Belonging to Jesus

Hours before His arrest and death, Jesus poured out His heart to God the Father in prayer. John 17 is the record of what He said.

He makes only two requests for His disciples: keep them (v11) and sanctify them (v17). But before He asks God for these things, He offers extensive reasons God should answer His prayers—i.e., justification and argumentation for why the Father should do what He’s asking.

First, He prays: “Father, please do what I’m about to ask for these people because they were yours, and you gave them to me.” Five times He refers to His followers as “the people you gave me” (vv2, 6, 9, 24). It’s a statement Jesus made several other times in John’s gospel: “All the Father gives me will come to me” (6:24). “This is the will of him who sent me, that I should lose nothing of all that he has given me” (6:39). “My Father, who has given them to me, is greater than all” (10:29). (cf. 18:9).

The meaning of the phrase is plain, though the significance might be less so. All people who believe in Jesus apparently belonged to the Father in some special way, and at some point the Father gave them to Jesus. I say “in some special way,” because the Bible teaches that everything in creation belongs to God. But here, Jesus is describing a unique relationship with His own special people.
I imagine it like this. It’s a bit like a movie, where our Savior is a lavishly wealthy prince who owns everything in the kingdom. But in this scene, the action slows down as He opens a little box and takes out the possessions which in all the kingdom are the most precious to His heart—gifts from His Father, an inheritance passed on for Him to cherish and protect. The entire kingdom belongs to the Son, but these are the special treasures the Father gave Him.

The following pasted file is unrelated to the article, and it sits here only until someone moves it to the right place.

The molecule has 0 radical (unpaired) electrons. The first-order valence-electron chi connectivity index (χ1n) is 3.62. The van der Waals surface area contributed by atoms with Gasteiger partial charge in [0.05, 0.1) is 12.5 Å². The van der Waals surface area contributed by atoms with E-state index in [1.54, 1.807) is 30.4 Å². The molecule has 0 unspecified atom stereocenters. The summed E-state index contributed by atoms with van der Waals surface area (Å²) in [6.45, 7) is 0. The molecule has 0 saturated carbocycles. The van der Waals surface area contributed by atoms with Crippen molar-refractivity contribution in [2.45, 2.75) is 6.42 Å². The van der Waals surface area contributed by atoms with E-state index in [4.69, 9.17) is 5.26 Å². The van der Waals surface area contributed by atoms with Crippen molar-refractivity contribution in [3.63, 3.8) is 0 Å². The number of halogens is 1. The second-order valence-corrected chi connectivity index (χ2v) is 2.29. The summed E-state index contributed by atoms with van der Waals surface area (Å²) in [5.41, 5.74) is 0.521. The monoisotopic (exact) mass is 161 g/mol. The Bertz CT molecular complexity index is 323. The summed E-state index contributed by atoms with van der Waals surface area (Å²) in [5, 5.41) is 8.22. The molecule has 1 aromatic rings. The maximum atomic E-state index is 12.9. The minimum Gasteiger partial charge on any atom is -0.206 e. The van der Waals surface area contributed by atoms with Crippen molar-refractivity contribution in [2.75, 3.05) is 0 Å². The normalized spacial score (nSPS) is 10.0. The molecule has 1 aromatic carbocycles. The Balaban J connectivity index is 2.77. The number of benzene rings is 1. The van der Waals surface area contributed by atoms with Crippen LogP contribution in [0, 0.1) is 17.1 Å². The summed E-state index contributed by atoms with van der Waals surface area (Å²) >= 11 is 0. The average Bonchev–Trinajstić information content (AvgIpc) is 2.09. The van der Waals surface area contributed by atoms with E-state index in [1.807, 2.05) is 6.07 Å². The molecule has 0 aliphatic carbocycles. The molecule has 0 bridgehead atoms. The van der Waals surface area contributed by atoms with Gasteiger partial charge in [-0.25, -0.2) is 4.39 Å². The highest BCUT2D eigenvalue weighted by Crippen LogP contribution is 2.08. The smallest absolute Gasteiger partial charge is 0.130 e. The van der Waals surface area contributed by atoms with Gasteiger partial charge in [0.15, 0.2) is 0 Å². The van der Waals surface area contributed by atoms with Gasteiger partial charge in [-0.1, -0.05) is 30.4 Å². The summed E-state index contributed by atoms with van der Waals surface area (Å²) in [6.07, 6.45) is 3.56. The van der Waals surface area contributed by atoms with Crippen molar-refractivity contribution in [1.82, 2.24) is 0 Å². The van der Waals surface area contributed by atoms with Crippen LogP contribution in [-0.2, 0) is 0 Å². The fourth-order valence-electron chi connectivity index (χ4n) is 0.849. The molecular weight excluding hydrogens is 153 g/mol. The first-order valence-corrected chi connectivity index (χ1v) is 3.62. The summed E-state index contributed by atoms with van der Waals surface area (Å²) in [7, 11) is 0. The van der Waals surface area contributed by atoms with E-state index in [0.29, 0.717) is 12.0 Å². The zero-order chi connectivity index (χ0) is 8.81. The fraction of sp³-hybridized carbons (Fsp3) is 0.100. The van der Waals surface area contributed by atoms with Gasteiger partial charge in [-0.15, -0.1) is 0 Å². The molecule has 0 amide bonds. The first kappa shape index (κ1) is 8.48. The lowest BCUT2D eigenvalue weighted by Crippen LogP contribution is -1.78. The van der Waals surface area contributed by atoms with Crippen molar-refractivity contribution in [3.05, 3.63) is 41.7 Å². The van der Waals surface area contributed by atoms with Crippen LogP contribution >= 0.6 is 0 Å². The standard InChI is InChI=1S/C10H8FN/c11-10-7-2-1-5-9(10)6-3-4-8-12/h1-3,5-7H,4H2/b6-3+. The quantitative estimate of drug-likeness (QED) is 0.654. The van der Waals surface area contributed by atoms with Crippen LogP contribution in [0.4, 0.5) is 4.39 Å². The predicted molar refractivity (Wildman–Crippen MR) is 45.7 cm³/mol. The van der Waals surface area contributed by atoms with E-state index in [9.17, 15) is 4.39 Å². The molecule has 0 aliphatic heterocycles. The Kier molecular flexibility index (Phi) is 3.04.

What are these precious gifts from the Father to the Son? The camera zooms in on the items He’s holding in His hands, and you see… people. Believers. It’s you! If you are a Christian, you are part of a special collection of people the Father gave the Son as an expression of His love.

You can hear the sounds of divine election echoing in the background of this truth. Yes, Jesus loves the whole world, but He will always have a relationship of special intimacy with His own people that the world knows nothing of. These are special gifts from His Father, and so He prays for them exclusively.